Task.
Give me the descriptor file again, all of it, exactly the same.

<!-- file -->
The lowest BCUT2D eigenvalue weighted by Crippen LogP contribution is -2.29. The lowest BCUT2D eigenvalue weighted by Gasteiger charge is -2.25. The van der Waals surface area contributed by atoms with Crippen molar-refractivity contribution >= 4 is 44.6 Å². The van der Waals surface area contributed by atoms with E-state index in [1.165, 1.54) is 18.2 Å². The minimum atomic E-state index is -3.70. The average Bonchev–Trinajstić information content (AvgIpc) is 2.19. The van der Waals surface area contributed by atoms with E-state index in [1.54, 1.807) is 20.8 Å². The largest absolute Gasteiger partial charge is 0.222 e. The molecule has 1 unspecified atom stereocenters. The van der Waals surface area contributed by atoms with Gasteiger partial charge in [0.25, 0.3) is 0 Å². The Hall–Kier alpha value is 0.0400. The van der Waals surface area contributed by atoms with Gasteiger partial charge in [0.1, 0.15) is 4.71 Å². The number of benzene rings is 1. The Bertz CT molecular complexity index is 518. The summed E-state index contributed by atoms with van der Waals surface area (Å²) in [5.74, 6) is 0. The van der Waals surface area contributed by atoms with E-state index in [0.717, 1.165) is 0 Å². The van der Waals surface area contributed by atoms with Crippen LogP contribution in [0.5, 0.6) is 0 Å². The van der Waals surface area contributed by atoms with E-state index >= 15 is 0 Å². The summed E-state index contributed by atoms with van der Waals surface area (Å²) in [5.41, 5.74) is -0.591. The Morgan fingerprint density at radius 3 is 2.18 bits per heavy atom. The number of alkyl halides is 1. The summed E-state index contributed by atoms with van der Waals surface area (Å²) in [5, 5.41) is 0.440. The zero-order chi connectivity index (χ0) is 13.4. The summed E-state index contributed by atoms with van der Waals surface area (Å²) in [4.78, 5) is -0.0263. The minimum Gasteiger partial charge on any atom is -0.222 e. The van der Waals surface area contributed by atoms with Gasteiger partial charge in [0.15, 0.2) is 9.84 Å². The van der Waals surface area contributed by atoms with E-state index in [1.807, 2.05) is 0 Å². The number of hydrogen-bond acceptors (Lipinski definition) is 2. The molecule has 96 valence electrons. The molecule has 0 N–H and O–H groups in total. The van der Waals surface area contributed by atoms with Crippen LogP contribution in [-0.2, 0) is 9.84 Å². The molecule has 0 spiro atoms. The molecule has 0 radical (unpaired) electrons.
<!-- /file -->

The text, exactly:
The lowest BCUT2D eigenvalue weighted by Crippen LogP contribution is -2.29. The lowest BCUT2D eigenvalue weighted by Gasteiger charge is -2.25. The van der Waals surface area contributed by atoms with Crippen molar-refractivity contribution >= 4 is 44.6 Å². The van der Waals surface area contributed by atoms with E-state index in [1.165, 1.54) is 18.2 Å². The minimum atomic E-state index is -3.70. The average Bonchev–Trinajstić information content (AvgIpc) is 2.19. The van der Waals surface area contributed by atoms with E-state index in [1.54, 1.807) is 20.8 Å². The largest absolute Gasteiger partial charge is 0.222 e. The molecule has 1 unspecified atom stereocenters. The van der Waals surface area contributed by atoms with Gasteiger partial charge in [0.25, 0.3) is 0 Å². The Hall–Kier alpha value is 0.0400. The van der Waals surface area contributed by atoms with Gasteiger partial charge in [0.1, 0.15) is 4.71 Å². The number of benzene rings is 1. The Bertz CT molecular complexity index is 518. The summed E-state index contributed by atoms with van der Waals surface area (Å²) in [5.74, 6) is 0. The van der Waals surface area contributed by atoms with E-state index in [0.717, 1.165) is 0 Å². The van der Waals surface area contributed by atoms with Crippen LogP contribution in [0.5, 0.6) is 0 Å². The van der Waals surface area contributed by atoms with E-state index >= 15 is 0 Å². The summed E-state index contributed by atoms with van der Waals surface area (Å²) in [5.41, 5.74) is -0.591. The Morgan fingerprint density at radius 3 is 2.18 bits per heavy atom. The number of alkyl halides is 1. The summed E-state index contributed by atoms with van der Waals surface area (Å²) in [5, 5.41) is 0.440. The zero-order chi connectivity index (χ0) is 13.4. The summed E-state index contributed by atoms with van der Waals surface area (Å²) in [4.78, 5) is -0.0263. The minimum Gasteiger partial charge on any atom is -0.222 e. The van der Waals surface area contributed by atoms with Gasteiger partial charge in [0.15, 0.2) is 9.84 Å². The van der Waals surface area contributed by atoms with E-state index in [1.807, 2.05) is 0 Å². The number of hydrogen-bond acceptors (Lipinski definition) is 2. The molecule has 96 valence electrons. The molecule has 0 N–H and O–H groups in total. The van der Waals surface area contributed by atoms with Crippen LogP contribution in [-0.2, 0) is 9.84 Å². The molecule has 0 spiro atoms. The molecule has 0 radical (unpaired) electrons.